Panama. Before travelling to Panama the only thing I really knew about the country was that there was a famous canal there. I will even admit that prior to visiting the Panama Canal I didn’t really know anything about it either. But what an incredible country. We spent a week in Panama, but this post will focus on one adventure in particular: El Valle De Anton.
I don’t consider myself a particularly avid hiker, but I do fancy a day walking through the wilderness every once in awhile, and when I’m in a foreign place I’m always down. We didn’t make a lot of plans prior to getting on the plane to Central America, but I did know that I wanted to hike in the Rain Forest. We got one day in El Valle De Anton, and it was incredible.
Located inland, the valley is an inactive volcanic crater and is surrounded by dense Rain Forest; which is where our hiking adventure begins. We had a guide to help us navigate through the forest – this is not required, but we chose to bring a local along as not to get lost. It was a grueling hike to the peak – but it was well worth it. The upward path was filled with waterfalls, thousand year old stone etchings, and dense, damp, green jungle.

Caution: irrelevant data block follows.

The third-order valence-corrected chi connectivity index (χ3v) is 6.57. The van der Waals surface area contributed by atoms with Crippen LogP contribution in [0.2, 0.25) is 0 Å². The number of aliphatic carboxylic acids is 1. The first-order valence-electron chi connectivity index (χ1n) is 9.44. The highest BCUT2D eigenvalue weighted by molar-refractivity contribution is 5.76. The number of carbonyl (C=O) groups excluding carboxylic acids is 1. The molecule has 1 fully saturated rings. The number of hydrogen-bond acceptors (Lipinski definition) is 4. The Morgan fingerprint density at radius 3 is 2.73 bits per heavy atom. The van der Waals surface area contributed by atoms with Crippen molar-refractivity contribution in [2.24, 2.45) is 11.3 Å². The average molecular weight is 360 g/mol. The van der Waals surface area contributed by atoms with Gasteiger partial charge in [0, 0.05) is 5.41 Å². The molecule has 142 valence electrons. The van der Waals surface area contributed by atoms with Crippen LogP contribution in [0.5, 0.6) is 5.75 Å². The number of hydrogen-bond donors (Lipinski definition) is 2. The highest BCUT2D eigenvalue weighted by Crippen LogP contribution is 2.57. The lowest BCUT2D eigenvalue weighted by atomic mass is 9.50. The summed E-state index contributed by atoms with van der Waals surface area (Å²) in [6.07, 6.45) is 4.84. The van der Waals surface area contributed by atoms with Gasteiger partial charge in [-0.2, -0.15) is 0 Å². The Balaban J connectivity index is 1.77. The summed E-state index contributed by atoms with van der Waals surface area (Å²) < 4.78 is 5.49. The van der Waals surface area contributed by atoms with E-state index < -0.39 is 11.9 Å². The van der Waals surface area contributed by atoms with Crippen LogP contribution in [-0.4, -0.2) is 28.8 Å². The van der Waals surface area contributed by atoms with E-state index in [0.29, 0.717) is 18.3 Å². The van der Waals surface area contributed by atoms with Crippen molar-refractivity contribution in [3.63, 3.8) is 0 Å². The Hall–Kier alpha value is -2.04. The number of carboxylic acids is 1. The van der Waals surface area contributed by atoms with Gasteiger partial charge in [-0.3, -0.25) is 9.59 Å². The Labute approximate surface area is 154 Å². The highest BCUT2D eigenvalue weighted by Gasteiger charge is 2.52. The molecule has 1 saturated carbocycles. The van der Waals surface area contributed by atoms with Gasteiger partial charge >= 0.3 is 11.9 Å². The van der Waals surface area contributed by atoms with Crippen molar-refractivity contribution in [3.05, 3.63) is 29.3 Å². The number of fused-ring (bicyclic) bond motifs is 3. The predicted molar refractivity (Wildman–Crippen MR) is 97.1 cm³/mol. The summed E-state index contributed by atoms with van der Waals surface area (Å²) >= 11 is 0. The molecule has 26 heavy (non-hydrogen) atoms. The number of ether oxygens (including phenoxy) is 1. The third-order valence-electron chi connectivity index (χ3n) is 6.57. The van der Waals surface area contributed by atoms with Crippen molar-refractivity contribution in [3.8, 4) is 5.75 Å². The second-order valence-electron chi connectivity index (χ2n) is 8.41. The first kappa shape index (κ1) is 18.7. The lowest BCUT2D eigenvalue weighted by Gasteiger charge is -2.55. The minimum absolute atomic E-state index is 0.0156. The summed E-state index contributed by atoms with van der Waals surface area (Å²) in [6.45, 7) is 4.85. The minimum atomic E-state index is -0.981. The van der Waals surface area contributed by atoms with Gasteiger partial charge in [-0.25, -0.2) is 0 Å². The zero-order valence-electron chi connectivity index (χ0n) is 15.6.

As we made it to the top, the forest opened up into vast hills with views of the valley below. And then…all of a sudden — MIST. It happened so fast that it was had to believe. The valley below disappeared into a thick fog and less then 10 seconds later rain began to pour from the sky. It was one of the most beautiful and happiest moments of my life thus far. Truly incredible. The rain began to turn into a downpour and our guide suggested making our way down as it was only going to get worse.